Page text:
Vidalia hosts softball tournament in memory of local’s infant son

Published 12:18 am Sunday, August 5, 2012

Brett Hinson, left, high-fives his teammate Hollywood Robinson, right, after scoring a run during a softball tournament benefitting his family Saturday afternoon at the Vidalia softball complex. (Lauren Wood \ The Natchez Democrat)

VIDALIA — Brett Hinson took to a Vidalia field Saturday, but this time his game had a lot more heart than it ever did in high school.

Hinson, a Vidalia native and former Vidalia High School baseball player, played in a benefit softball tournament Saturday in memory of his infant son, Tucker.

Brett and Kayce Hinson’s child, Tucker Cross Hinson, was born July 1 with Pallister-Killian Syndrome, or PKS, a rare developmental disorder that sees many children diagnosed with it die shortly after birth. Those who live suffer from mental disabilities and developmental delays. Tucker only made it to July 25.

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“We had known since right after she was pregnant,” Brett said. “It’s one of those things where the doctors said, ‘Don’t get your hopes up, but don’t be hopeless.’”

After watching the Hinsons go through such a rough time, Ryan Boles, who helped organize the tournament, said a group of Brett’s friends got together and came up with the idea of having a benefit softball tournament.

“The family’s been out of work going through all of this, and there are a lot of bills with no income,” Boles said. “We were just trying to help him out.”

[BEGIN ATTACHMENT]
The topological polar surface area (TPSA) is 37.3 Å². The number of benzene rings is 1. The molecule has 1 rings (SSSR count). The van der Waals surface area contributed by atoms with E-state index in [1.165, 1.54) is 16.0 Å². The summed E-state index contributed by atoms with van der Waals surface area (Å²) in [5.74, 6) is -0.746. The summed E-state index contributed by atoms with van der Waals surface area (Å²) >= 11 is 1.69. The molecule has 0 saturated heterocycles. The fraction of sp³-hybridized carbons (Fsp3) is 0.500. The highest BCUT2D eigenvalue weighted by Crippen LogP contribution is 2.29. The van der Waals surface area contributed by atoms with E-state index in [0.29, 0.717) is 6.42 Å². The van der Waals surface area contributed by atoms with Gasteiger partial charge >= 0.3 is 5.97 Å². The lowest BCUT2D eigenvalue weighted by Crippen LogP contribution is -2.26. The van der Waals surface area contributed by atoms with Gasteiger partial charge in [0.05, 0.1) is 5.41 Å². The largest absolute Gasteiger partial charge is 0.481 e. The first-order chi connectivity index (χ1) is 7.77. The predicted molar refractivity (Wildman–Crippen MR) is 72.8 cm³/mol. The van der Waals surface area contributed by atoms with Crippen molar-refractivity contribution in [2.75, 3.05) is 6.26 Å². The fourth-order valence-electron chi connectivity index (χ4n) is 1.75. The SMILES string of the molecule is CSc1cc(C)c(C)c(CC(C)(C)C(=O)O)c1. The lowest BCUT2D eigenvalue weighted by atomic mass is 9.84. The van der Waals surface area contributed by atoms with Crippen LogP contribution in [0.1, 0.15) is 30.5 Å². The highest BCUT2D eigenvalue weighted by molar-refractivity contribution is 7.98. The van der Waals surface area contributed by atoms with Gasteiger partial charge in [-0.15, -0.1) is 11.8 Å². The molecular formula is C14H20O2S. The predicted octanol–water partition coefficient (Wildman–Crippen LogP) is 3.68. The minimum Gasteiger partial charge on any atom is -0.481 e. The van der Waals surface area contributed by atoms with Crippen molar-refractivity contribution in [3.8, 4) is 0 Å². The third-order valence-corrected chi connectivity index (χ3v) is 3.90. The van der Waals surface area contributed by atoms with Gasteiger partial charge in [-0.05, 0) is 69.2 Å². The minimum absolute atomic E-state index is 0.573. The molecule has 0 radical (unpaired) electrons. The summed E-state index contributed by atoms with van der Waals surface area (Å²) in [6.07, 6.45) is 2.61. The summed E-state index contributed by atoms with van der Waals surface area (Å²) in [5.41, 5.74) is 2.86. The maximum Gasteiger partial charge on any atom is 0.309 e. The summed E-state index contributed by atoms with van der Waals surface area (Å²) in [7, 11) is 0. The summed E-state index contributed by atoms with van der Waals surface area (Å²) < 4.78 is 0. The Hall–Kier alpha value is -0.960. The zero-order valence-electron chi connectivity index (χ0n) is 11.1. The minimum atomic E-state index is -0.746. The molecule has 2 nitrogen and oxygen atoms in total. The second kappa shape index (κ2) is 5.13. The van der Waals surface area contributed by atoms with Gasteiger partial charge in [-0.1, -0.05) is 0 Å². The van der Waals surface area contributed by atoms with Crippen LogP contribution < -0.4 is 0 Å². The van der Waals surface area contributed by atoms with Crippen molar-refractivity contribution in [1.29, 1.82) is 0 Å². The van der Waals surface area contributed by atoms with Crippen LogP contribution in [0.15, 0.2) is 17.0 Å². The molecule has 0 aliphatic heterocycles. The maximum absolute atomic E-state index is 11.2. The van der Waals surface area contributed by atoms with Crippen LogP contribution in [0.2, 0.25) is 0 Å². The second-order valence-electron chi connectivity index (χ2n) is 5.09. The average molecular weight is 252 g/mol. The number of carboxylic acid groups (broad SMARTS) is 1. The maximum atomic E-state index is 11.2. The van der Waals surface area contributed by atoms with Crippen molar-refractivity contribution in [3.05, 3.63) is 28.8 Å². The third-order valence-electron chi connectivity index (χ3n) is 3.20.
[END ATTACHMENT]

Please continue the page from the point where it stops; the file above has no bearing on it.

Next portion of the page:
A total of 12 teams from Jackson, Vicksburg and Baton Rouge, Natchez and Vidalia participated in the tournament, which lasted from approximately 9 a.m. Saturday until midnight Sunday. The tournament was divided into three brackets, and a total of $1,800 was raised for the Hinson family.

Brett said going through the ordeal was not something he and his wife could prepare themselves for.

“It was something we (thought we) were prepared for, but we really weren’t,” Brett said.

Brett said he’s been very touched by the outpouring of support.

“I can’t even put it into words,” Brett said. “There are so many people that have helped out. People talk about how they hate living in a small community, but I wouldn’t trade it for anything.

“People that I haven’t talked to in years have helped out, and people I don’t even know have asked what they can do to help.”

Adam Probst, a friend of Brett’s, said he was more than happy to help out with the tournament.

“I want to do whatever I can to help, because I know he’d do whatever he could for me,” Probst said.

And after witnessing the turnout of 12 teams and many fans, Probst said he could see that Brett was a friend to many people, not just Probst.

“He must be a well-liked guy,” Probst said. “I don’t know how to really put this into words, but with a turnout like this, he must be something.”

If there’s one thing he’s learned during the ordeal, Brett said it’s to never take anything for granted.

“You’re never guaranteed anything,” Brett said. “It still feels like we’re living in a dream right now.”